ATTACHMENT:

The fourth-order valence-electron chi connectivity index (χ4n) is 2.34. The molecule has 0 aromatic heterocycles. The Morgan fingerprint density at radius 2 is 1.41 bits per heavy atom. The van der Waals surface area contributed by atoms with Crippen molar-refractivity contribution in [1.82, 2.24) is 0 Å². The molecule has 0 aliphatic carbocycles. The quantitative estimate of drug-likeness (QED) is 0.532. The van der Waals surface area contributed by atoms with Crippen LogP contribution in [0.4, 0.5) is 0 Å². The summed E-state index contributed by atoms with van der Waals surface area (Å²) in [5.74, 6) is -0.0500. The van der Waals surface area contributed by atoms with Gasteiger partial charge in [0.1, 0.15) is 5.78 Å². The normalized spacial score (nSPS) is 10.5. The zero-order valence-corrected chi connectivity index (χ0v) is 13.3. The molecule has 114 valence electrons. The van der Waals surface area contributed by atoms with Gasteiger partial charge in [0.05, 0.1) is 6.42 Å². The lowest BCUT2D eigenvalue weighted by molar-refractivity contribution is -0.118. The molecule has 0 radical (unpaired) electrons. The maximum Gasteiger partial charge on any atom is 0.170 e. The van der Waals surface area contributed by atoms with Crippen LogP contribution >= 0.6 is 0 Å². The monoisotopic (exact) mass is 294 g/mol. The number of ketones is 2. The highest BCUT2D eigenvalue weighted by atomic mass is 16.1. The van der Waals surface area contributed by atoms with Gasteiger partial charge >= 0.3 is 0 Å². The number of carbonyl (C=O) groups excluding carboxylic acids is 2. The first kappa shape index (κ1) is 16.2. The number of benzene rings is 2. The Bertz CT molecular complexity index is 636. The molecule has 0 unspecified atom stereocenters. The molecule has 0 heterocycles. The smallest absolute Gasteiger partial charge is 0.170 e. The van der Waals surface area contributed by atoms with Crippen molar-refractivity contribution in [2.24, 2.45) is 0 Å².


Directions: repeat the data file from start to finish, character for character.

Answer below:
The fourth-order valence-electron chi connectivity index (χ4n) is 2.34. The molecule has 0 aromatic heterocycles. The Morgan fingerprint density at radius 2 is 1.41 bits per heavy atom. The van der Waals surface area contributed by atoms with Crippen molar-refractivity contribution in [1.82, 2.24) is 0 Å². The molecule has 0 aliphatic carbocycles. The quantitative estimate of drug-likeness (QED) is 0.532. The van der Waals surface area contributed by atoms with Crippen LogP contribution in [0.4, 0.5) is 0 Å². The summed E-state index contributed by atoms with van der Waals surface area (Å²) in [5.74, 6) is -0.0500. The van der Waals surface area contributed by atoms with Gasteiger partial charge in [0.1, 0.15) is 5.78 Å². The normalized spacial score (nSPS) is 10.5. The zero-order valence-corrected chi connectivity index (χ0v) is 13.3. The molecule has 114 valence electrons. The van der Waals surface area contributed by atoms with Gasteiger partial charge in [0.05, 0.1) is 6.42 Å². The lowest BCUT2D eigenvalue weighted by molar-refractivity contribution is -0.118. The molecule has 0 radical (unpaired) electrons. The maximum Gasteiger partial charge on any atom is 0.170 e. The van der Waals surface area contributed by atoms with Crippen LogP contribution >= 0.6 is 0 Å². The monoisotopic (exact) mass is 294 g/mol. The number of ketones is 2. The highest BCUT2D eigenvalue weighted by atomic mass is 16.1. The van der Waals surface area contributed by atoms with Gasteiger partial charge >= 0.3 is 0 Å². The number of carbonyl (C=O) groups excluding carboxylic acids is 2. The first kappa shape index (κ1) is 16.2. The number of benzene rings is 2. The Bertz CT molecular complexity index is 636. The molecule has 0 unspecified atom stereocenters. The molecule has 0 heterocycles. The smallest absolute Gasteiger partial charge is 0.170 e. The van der Waals surface area contributed by atoms with Crippen molar-refractivity contribution in [2.24, 2.45) is 0 Å².